Seeing as how I’m about 25 films into my series about Pre-Code Hollywood, I decided, at long last, to actually sit down and read the Hayes Code of 1930 which laid out the moral guidelines that films were supposed to follow. They finally started following them in 1935 when all scripts became required to get the Code’s approval before being filmed, which hampered severely Hollywood’s previous reaction to the Code which was, “It’s better to ask for forgiveness than to ask permission. And even then, you really only need to ask for forgiveness if the film flops.”
Parsing through the code, it’s interesting to see not only the stuff I knew would be in there (people who break the law aren’t allowed to get away with it, no adultery, etc), but also the stuff I hadn’t even considered. The end features a gag where our comedic sidekick throws up his thumb to try and get a ride– the car passes him by, and that thumb morphs into a middle finger. Could you do this two years later? Nope. That gesture was forcibly removed from the cinematic lexicon for two decades.
The Code would later declare a lot of Parachute Jumper off limits, and for more than just one extended appendage. The story of two men who are thrown out of the Marines after one airplane crash that landed them in a South American brothel, they both find things going from bad to worse as the Depression kicks in.
Of the two pals, Douglas Fairbanks Jr. is the romantic lead and a veritable low-rent Clark Gable, the guy who wears a big moustache back when it was still cool. Frank McHugh is his sidekick and his character’s name is “Toodles”; if the fact that you’re portly doesn’t illustrate where you are in the screenplay hierarchy, then that name certainly does.
Fairbanks Jr. is Bill, who, despite sharing his only nice suit with Toodles day in and day out, still manages to hook up with a good looking Southern girl named Patricia. Patricia is played by Bette Davis. I love Bette Davis– give me some Now Voyager any day of the week and I’m a happy camper– but it pains me to say it: Better Davis is awful in this film. Saddled with a terrible accent and given the rather clunky nickname of ‘Alabama’ to boot, Davis practically holds her character at arm’s length. I can’t say I blame her– it’s not much of a character anyway.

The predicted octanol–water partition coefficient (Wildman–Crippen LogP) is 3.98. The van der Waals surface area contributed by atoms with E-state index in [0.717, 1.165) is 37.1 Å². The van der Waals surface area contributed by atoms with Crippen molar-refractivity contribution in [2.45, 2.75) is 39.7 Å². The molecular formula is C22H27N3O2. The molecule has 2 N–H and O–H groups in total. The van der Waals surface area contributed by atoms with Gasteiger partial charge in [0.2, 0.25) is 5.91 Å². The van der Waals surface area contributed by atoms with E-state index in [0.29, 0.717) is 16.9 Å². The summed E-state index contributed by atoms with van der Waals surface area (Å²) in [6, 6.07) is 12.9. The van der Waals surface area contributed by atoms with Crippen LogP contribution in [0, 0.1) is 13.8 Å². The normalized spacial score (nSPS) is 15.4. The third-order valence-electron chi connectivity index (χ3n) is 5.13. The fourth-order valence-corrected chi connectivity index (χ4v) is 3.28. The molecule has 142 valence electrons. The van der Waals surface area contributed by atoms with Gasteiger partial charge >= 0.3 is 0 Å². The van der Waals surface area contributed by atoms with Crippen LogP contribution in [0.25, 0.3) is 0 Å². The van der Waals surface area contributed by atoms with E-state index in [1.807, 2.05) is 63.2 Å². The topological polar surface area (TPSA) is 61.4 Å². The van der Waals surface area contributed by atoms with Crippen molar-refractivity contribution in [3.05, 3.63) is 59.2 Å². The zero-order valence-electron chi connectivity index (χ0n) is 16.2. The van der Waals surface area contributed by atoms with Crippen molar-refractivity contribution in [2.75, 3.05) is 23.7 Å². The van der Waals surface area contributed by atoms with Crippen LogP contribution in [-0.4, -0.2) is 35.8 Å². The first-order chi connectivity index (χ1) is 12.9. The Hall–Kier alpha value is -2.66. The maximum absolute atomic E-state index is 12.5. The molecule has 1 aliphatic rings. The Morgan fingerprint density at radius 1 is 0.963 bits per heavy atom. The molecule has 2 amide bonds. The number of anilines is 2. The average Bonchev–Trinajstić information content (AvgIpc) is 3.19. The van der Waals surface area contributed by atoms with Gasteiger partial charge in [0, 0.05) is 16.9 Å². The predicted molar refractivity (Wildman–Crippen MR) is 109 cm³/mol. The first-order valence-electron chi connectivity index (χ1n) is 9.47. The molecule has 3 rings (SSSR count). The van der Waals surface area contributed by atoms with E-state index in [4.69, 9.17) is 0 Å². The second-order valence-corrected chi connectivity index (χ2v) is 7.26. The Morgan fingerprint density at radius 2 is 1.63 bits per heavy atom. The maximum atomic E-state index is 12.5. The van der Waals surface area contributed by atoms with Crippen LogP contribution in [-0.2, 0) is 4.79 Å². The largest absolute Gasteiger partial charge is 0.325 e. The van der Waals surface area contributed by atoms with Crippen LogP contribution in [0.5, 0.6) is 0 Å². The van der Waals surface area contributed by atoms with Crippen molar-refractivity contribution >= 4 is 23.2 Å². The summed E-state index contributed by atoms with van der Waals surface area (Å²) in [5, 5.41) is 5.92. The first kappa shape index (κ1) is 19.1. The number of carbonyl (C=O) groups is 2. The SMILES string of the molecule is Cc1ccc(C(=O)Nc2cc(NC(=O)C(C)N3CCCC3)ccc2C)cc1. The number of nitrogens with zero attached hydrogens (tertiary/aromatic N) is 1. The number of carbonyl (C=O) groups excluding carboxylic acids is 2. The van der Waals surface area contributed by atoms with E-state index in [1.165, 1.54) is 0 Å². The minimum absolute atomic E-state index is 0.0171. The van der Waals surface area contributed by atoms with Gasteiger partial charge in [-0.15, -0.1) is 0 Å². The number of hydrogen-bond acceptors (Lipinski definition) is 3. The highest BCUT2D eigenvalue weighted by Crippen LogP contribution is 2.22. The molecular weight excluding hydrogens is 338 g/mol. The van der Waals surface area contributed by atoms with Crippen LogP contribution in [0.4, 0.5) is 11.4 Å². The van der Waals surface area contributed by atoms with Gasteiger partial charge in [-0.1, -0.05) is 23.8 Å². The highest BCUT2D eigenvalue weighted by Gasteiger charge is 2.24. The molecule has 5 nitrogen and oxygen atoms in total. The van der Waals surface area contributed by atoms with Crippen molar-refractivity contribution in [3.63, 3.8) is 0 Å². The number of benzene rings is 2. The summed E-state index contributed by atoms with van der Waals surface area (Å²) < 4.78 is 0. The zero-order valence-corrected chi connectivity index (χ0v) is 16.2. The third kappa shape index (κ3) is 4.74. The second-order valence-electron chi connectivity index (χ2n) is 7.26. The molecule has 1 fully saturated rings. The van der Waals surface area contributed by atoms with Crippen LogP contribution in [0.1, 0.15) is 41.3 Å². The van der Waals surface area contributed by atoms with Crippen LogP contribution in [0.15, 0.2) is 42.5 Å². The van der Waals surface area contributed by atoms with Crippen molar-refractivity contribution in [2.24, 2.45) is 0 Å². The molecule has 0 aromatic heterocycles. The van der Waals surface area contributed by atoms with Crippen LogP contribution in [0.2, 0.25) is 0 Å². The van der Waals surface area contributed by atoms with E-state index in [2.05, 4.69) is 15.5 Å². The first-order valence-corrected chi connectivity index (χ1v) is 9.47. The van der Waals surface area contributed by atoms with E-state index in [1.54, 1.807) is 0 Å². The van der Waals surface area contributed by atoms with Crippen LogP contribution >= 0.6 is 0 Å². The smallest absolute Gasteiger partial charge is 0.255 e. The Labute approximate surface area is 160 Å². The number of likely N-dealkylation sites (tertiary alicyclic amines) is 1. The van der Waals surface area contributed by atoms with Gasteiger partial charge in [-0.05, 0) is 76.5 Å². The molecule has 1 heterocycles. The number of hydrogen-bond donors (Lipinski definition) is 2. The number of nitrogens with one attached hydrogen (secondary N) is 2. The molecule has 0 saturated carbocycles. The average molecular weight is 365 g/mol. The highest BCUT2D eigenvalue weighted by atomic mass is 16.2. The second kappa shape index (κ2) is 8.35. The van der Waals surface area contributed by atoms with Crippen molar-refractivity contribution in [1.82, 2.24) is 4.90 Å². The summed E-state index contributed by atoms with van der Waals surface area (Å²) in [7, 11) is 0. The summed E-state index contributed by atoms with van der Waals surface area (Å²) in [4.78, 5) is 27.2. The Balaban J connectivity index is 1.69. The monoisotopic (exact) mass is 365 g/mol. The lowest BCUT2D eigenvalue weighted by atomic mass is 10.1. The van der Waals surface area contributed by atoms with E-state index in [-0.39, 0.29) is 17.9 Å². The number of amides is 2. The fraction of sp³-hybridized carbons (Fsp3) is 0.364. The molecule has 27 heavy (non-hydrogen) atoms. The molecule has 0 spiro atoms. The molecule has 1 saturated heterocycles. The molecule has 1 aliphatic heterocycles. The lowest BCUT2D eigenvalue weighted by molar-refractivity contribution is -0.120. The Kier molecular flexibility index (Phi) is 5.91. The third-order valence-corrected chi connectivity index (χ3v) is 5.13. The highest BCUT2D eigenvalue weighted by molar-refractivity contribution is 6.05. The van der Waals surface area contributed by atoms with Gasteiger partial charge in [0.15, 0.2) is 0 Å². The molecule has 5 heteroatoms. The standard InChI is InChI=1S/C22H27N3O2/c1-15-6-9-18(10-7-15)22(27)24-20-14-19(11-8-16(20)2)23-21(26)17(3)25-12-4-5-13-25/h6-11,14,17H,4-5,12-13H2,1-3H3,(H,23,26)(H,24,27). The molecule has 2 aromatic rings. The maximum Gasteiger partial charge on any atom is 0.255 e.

She mostly serves to ogle at Bill’s acts of courage and stupidity. He’s the titular parachute jumper, though he only parachute jumps once (1 time) in the entire film. This gets him enough money to get into the employ of a smuggler, who hires him and Toodles to fly across the Canadian border to pick up some still-illicit booze as well as a few other mysterious packages.
It’s rare you see a film from the 30’s deal with any substance other than booze (and even more rare that you see any of them treating Prohibition with an ounce of respect), so Parachute Jumper taking Fairbanks Jr. into the ‘dope’ trade surprised me. The only function of it is to up the stakes: everyone is okay with transporting alcohol, but a small amount of dope? Now it’s time to punch men with smaller, blacker mustaches in the face!
The moral indignity that the film traffics in for dope smuggling compared to the way it handles booze smuggling, sexual harassment, seduction, murder, and even the middle finger is quite interesting. Peeking through these old films isn’t just a way to find some fun, obscure movies, it’s fascinating to see how the American film industry has depicted American values. Because while our heroes are adulterers, bootleggers, and petty thieves, they will not deal drugs.
Parachute Jumper itself is rarely interesting outside of the morals it displays, and some of the acting– Bette, I’m looking at you– is beyond clunky. This is getting tossed into the ‘more fun to dissect than watch’ pile with Call Me Savage, and fits into the old Hollywood mold of throwing a lot of stuff at the screen to see what sticks. Nothing does.